Referring to FIGS. 1 and 2, a prior art intake device will be described hereinafter. In the case of an Electronic Fuel Injection (EFI) system, it is the ordinary practice to control the quantity of fuel per each injection from an injector 4 (fuel injection valve) via a control circuit in response to a detect signal produced by an air flow meter (air flow sensor) 3, such as a Karman vortex type air flow meter or a heat wire type air flow meter, mounted to an intake passage 2 upstream of a throttle valve 1, to control the air/fuel ratio. Air passing through an air cleaner 5 flows through a honeycomb rectifier 7 positioned at the air flow meter inlet duct 6, then flows through a Karman vortex generator 3a to produce regulated vortex. With a heat wire type sensor incorporated in the vortex generator 3a, the generation frequency increases in proportion to the velocity of air and is detected and fed to the control circuit as its detect signal. Air passing through the vortex generator 3a flows through an air flow meter outlet duct honeycomb rectifier 8 and into an engine combustion chamber 10 via the throttle valve 1, injector 4 and intake valve 9. Also shown are a microprocessor 11 and a baffle plate 12 for fuel atomization. The air flow meter duct 6 comprises a tube having a rectangular section for stabilizing the vortex. This has necessiated providing two cylindrical adapters 13 and 14 secured to ends of the duct 6, to allow connection with the air cleaner 5 via a rubber duct 15 and with a throttle body 17 via a rubber duct 16.

The conventional intake device described above wherein various kinds of joints, such as adaptors 13, 14 must be employed for installation has a disadvantage that the piping is complicated, creating bulk and increasing cost. Where, as shown in FIG. 2, a single point injection (SPI) type EGI system is employed which uses a single injector 4 for supplying fuel to all of the combustion chambers, despite the demand that the overall system be as compact as a conventional carburetor, such arrangement causes an undesirable increase in overall engine height.

SUMMARY OF THE INVENTION

According to the present invention, there is provided an intake device for an internal combustion engine comprising an outwardly extending flange attached to a throttle barrel, a saucer-like member attached to the outwardly extending flange in a spaced relationship therefrom to define a ring-shaped intake passage therebetween. An air flow meter is arranged in the intake passage such that the outlet is disposed at the portion of the ring-shaped intake passage having the smallest cross-sectional area where the air flow speed is maximum. A vacuum is created at the location of the air flow meter outlet with the result that the flow velocity through the duct is equal to that at the intake passage section having the smallest area. Thus, this arrangement permits detecting the flow velocity at a point near the carburetor throat by measuring the flow through a uniform section of the ring-shaped passage.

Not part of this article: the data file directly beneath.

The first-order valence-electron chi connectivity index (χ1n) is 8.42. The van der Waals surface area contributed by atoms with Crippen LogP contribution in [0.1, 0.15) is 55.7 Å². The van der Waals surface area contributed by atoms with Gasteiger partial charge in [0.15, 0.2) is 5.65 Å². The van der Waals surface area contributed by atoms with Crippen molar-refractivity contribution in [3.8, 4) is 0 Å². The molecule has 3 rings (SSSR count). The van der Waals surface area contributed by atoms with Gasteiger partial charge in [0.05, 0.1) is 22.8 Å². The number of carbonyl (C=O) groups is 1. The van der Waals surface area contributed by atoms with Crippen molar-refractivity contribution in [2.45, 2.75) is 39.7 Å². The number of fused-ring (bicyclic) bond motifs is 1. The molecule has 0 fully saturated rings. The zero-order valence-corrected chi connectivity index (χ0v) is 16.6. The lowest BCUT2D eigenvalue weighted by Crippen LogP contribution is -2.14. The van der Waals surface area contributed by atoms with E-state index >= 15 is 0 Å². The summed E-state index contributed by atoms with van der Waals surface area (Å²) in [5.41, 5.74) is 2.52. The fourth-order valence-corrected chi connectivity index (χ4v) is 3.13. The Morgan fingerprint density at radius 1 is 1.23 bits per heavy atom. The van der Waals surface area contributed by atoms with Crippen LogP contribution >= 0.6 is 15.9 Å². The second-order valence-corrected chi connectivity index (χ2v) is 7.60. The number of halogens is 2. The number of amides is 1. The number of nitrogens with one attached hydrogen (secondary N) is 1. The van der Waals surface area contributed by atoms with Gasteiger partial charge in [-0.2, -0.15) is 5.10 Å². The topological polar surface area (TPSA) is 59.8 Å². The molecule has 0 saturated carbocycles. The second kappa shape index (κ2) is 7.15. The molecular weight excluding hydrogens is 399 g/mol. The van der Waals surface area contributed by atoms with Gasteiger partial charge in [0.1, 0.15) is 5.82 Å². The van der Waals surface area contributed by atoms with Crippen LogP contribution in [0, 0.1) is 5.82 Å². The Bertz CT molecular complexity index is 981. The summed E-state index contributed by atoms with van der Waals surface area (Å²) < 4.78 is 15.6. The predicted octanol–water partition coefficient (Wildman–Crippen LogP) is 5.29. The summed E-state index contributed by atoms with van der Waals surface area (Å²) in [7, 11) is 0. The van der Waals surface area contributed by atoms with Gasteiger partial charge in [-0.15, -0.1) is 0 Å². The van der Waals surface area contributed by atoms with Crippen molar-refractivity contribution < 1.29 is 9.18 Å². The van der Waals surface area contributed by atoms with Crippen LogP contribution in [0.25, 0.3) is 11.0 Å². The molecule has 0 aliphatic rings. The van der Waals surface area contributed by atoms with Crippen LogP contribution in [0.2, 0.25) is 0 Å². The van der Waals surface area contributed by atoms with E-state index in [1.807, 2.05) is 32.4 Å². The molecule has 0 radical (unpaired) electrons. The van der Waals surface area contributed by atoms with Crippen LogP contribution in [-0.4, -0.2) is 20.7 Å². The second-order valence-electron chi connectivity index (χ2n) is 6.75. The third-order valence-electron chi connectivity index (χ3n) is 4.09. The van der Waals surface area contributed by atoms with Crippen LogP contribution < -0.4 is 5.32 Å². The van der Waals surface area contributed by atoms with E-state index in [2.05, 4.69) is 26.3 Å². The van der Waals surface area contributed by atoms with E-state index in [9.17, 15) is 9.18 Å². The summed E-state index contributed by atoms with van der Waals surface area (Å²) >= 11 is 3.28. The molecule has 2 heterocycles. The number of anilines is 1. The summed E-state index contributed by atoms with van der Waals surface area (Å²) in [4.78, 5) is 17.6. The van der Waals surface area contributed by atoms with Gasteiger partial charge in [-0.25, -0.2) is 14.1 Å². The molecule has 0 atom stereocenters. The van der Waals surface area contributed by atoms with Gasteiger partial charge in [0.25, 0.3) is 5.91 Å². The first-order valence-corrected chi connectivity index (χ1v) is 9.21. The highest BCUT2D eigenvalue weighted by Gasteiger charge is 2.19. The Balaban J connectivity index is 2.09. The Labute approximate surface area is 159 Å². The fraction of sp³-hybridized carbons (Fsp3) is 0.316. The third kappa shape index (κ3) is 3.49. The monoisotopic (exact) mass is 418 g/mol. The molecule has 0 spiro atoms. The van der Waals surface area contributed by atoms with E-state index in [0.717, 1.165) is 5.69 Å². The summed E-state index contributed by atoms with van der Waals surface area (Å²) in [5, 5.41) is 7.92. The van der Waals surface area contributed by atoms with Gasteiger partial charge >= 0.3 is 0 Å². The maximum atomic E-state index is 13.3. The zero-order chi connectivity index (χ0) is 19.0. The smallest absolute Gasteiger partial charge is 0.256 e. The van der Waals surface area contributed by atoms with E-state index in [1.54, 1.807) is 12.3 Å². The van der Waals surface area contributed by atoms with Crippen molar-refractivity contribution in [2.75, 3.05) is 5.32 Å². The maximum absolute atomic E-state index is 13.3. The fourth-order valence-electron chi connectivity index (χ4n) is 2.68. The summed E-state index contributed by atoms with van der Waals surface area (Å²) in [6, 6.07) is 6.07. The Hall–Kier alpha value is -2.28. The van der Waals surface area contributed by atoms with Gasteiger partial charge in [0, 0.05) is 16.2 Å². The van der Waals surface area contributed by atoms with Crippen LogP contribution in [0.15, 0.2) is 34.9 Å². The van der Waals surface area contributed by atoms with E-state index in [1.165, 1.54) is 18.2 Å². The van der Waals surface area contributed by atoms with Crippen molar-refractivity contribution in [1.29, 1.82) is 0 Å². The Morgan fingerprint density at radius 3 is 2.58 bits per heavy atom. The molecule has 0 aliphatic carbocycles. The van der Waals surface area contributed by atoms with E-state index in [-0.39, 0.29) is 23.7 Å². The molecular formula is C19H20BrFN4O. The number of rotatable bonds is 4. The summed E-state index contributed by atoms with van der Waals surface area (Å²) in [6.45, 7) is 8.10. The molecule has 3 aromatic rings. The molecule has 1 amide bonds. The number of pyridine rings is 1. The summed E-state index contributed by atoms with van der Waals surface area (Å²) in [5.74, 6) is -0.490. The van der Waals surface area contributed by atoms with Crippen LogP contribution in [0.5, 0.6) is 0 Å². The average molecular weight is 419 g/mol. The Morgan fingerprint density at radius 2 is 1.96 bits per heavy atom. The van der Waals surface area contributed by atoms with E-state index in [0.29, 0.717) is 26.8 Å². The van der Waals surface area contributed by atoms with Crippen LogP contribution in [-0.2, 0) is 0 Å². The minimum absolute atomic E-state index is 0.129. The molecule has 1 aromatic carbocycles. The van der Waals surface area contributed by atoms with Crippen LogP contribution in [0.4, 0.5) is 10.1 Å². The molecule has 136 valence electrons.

It is therefore an object to provide a ring-shaped intake passage defined by an outwardly extending flange and a saucer-like member arranged in spaced relationship thereabove and by arranging the outlet of an air flow meter duct at the smallest area of the ring-shaped passage.

BRIEF DESCRIPTION OF THE DRAWINGS

The features and advantages of the intake device according to the present invention will be more clearly appreciated from the following description taken in conjunction with the accompanying drawings in which like reference numerals designate corresponding elements, and in which:

FIG. 1 is a longitudinal sectional view of a prior art intake device;

FIG. 2 is a longitudinal sectional view of a second prior art intake device;

FIG. 3 is a top view, partly in section, illustrating a preferred embodiment of an intake device according to the present invention;

FIG. 4 is a longitudinal section taken through line A--A in FIG. 3; and

FIG. 5 is a section taken through the line B--B in FIG. 3.

DESCRIPTION OF THE PREFERRED EMBODIMENT

Referring to FIGS. 3-5, 21 designates a pressure regulator, 22 an air regulator, 40 a flame arrester for preventing a sensor 38 from backfire and for rectifying intake air. Formed upstream of a throttle valve 24 in an intake passage 25 is a horizontally and outwardly extending air intake port defining flange (duct adaptor) 26, and a saucer-like member (cap) 28 spaced a predetermined distance above the flange by a support pillar (support member) 27 in a manner to cover the latter and define a ring-shaped intake passage 29. The flange 26 is integrally attached to a so-called downdraft carburetor with attachment bolts 31 on the upper end of a throttle valve barrel 30, and the cap 28 is mounted thereon with attachment bolts 31a extending through each support pillar 27.